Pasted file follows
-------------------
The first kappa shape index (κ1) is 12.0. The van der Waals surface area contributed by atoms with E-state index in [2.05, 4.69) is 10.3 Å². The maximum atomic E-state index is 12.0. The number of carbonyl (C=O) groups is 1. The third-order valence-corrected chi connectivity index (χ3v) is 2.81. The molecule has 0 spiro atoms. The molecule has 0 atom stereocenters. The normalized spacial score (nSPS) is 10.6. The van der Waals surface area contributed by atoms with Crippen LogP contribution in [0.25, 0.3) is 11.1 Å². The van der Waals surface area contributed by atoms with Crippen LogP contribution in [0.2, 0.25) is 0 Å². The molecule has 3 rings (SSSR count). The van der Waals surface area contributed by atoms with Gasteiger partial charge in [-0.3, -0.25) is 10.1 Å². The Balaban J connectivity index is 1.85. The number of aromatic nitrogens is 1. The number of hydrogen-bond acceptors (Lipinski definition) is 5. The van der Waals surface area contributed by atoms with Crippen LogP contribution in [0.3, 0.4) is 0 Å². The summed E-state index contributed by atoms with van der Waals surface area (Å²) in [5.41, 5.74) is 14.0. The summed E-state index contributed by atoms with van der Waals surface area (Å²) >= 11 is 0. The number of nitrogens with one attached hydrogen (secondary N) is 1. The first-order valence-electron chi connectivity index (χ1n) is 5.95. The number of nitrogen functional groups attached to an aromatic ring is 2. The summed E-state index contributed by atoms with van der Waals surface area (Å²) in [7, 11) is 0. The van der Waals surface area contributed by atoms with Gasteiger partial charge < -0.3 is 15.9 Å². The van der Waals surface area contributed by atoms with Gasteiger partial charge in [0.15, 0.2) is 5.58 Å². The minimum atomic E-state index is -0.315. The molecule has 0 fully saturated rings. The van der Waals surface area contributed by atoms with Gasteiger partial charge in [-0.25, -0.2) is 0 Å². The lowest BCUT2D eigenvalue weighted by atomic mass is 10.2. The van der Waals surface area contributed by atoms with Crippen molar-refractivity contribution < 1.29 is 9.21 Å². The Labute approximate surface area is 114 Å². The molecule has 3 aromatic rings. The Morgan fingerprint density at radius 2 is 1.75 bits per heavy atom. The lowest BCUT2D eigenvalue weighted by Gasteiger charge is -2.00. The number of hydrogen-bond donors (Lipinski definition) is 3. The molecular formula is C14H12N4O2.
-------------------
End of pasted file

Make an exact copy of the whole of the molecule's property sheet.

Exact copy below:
The first kappa shape index (κ1) is 12.0. The van der Waals surface area contributed by atoms with E-state index in [2.05, 4.69) is 10.3 Å². The maximum atomic E-state index is 12.0. The number of carbonyl (C=O) groups is 1. The third-order valence-corrected chi connectivity index (χ3v) is 2.81. The molecule has 0 spiro atoms. The molecule has 0 atom stereocenters. The normalized spacial score (nSPS) is 10.6. The van der Waals surface area contributed by atoms with Crippen LogP contribution in [0.25, 0.3) is 11.1 Å². The van der Waals surface area contributed by atoms with Crippen LogP contribution in [0.2, 0.25) is 0 Å². The molecule has 3 rings (SSSR count). The van der Waals surface area contributed by atoms with Gasteiger partial charge in [-0.3, -0.25) is 10.1 Å². The Balaban J connectivity index is 1.85. The number of aromatic nitrogens is 1. The number of hydrogen-bond acceptors (Lipinski definition) is 5. The van der Waals surface area contributed by atoms with Crippen LogP contribution in [0.3, 0.4) is 0 Å². The summed E-state index contributed by atoms with van der Waals surface area (Å²) in [5.41, 5.74) is 14.0. The summed E-state index contributed by atoms with van der Waals surface area (Å²) >= 11 is 0. The number of nitrogens with one attached hydrogen (secondary N) is 1. The first-order valence-electron chi connectivity index (χ1n) is 5.95. The number of nitrogen functional groups attached to an aromatic ring is 2. The summed E-state index contributed by atoms with van der Waals surface area (Å²) in [7, 11) is 0. The van der Waals surface area contributed by atoms with Gasteiger partial charge < -0.3 is 15.9 Å². The van der Waals surface area contributed by atoms with Gasteiger partial charge in [0.15, 0.2) is 5.58 Å². The minimum atomic E-state index is -0.315. The molecule has 0 fully saturated rings. The van der Waals surface area contributed by atoms with Gasteiger partial charge in [-0.25, -0.2) is 0 Å². The lowest BCUT2D eigenvalue weighted by atomic mass is 10.2. The van der Waals surface area contributed by atoms with Crippen molar-refractivity contribution < 1.29 is 9.21 Å². The Labute approximate surface area is 114 Å². The molecule has 3 aromatic rings. The Morgan fingerprint density at radius 2 is 1.75 bits per heavy atom. The lowest BCUT2D eigenvalue weighted by Gasteiger charge is -2.00. The number of hydrogen-bond donors (Lipinski definition) is 3. The molecular formula is C14H12N4O2.